This report presents original research data on delegated legislation in the 2015-16 parliamentary session. In doing so, it seeks to plug the statistical hole that exists in the understanding of the delegated legislation process, for parliamentarians, officials and observers alike.
This 2017 research report in our Westminster Lens data series builds on our 2014 study The Devil is in the Detail: Parliament and Delegated Legislation. That study laid bare the complexities, weaknesses and contradictions in the delegated legislation scrutiny process, in the first comprehensive study of this process in decades.
This report on delegated legislation in the 2015-16 parliamentary session shines further light on the process by providing detailed original data on the types of delegated powers used, the types, volume and flow of delegated legislation, the amount of parliamentary scrutiny to which Statutory Instruments were subject during the session, and the results of the parliamentary scrutiny process. The report thus furnishes essential data to improve the quality of the political debate around the rights and wrongs of delegated legislation and its scrutiny.
Table of contents
- Henry VIII powers
- Number of pages
- By department
- EU-related instruments
- Type of instrument
- House of Commons-only instruments
- English votes for English laws (EVEL)
- The scrutiny process
- Scrutiny time
- Scrutiny of negative instruments
- The 21-day rule
- Scrutiny of affirmative instruments 19
- Rejecting instruments
- Withdrawn and correcting instruments
Enjoy reading this? Please consider sharing it
‘Erskine May’, the authoritative guide to Parliament’s procedures and practice, went online on 2 July. The move has significant implications for democratic transparency and for Parliament’s interaction with the public. Here, one of the editors of the new edition, Clerk of the Journals Mark Hutton, explains why and how the innovation came about.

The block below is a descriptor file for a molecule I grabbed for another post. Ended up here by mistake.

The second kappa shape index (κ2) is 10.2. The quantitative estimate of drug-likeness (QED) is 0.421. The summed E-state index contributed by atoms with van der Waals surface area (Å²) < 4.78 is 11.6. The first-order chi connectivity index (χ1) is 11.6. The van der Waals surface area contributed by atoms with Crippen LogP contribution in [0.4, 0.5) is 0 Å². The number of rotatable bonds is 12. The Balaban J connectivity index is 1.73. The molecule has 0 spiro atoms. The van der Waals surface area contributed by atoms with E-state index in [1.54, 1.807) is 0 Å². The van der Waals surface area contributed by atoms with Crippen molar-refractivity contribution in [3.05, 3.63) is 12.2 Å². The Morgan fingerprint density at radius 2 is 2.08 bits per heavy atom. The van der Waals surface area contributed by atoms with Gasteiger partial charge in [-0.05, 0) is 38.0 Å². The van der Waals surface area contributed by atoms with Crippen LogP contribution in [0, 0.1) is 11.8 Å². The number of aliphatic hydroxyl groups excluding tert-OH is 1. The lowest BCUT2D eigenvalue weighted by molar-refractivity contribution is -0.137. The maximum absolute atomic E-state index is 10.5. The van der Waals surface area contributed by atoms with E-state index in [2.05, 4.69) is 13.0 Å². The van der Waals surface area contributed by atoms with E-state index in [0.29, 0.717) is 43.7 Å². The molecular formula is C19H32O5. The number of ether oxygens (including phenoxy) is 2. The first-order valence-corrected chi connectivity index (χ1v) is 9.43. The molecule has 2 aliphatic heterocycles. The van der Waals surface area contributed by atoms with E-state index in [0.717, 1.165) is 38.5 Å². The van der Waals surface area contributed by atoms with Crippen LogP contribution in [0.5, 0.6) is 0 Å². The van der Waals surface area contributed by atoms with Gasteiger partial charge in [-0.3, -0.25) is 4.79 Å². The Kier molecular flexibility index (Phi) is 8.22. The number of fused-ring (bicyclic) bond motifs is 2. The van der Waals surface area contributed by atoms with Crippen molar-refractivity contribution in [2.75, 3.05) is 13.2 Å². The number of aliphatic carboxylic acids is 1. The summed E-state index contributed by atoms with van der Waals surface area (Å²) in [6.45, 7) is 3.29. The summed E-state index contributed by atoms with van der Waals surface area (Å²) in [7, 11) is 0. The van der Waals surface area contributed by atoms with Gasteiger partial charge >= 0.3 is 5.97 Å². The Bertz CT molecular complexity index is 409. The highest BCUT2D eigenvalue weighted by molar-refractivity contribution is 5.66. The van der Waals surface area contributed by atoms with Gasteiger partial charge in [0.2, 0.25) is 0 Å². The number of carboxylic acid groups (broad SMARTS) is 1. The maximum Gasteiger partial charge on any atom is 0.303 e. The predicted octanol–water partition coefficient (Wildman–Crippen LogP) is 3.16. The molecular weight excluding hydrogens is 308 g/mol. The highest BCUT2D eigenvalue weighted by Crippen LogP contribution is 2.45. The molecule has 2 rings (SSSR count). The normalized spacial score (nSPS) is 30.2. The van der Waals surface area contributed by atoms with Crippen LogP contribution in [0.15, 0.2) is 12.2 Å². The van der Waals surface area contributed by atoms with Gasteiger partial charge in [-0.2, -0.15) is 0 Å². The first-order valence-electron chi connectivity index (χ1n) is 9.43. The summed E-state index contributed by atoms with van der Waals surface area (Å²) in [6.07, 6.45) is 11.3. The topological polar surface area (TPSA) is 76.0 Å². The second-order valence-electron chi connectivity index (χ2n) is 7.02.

Some backbench MPs are seeking to use House of Commons approval of the government’s Main Estimates for 2019-20 as a vehicle against a ‘no-deal’ Brexit, meaning the process is attracting greater interest than usual. We set out how the Estimates process works, how it has changed over the years, and how it could be improved in the future.
On the 40th anniversary of the creation of departmental select committees, Harriet Harman, the longest continuously-serving woman MP, offers some personal reflections on the growing importance of select committees and their chairs, particularly at a time of considerable political instability.
As an elector in Brecon and Radnorshire, Hansard Society Trustee Sir Paul Silk sets out 12 shortcomings he observed in the recall petition process that led on 21 June to the triggering of a parliamentary by-election in the constituency.
The focus is on what might happen at the end of the pre-summer Commons sitting period now underway – rightly, given its potential political and constitutional significance. But the dearth of government legislative business means the six weeks before then could present opportunities for the opposition, backbenchers and select committees, including on Brexit.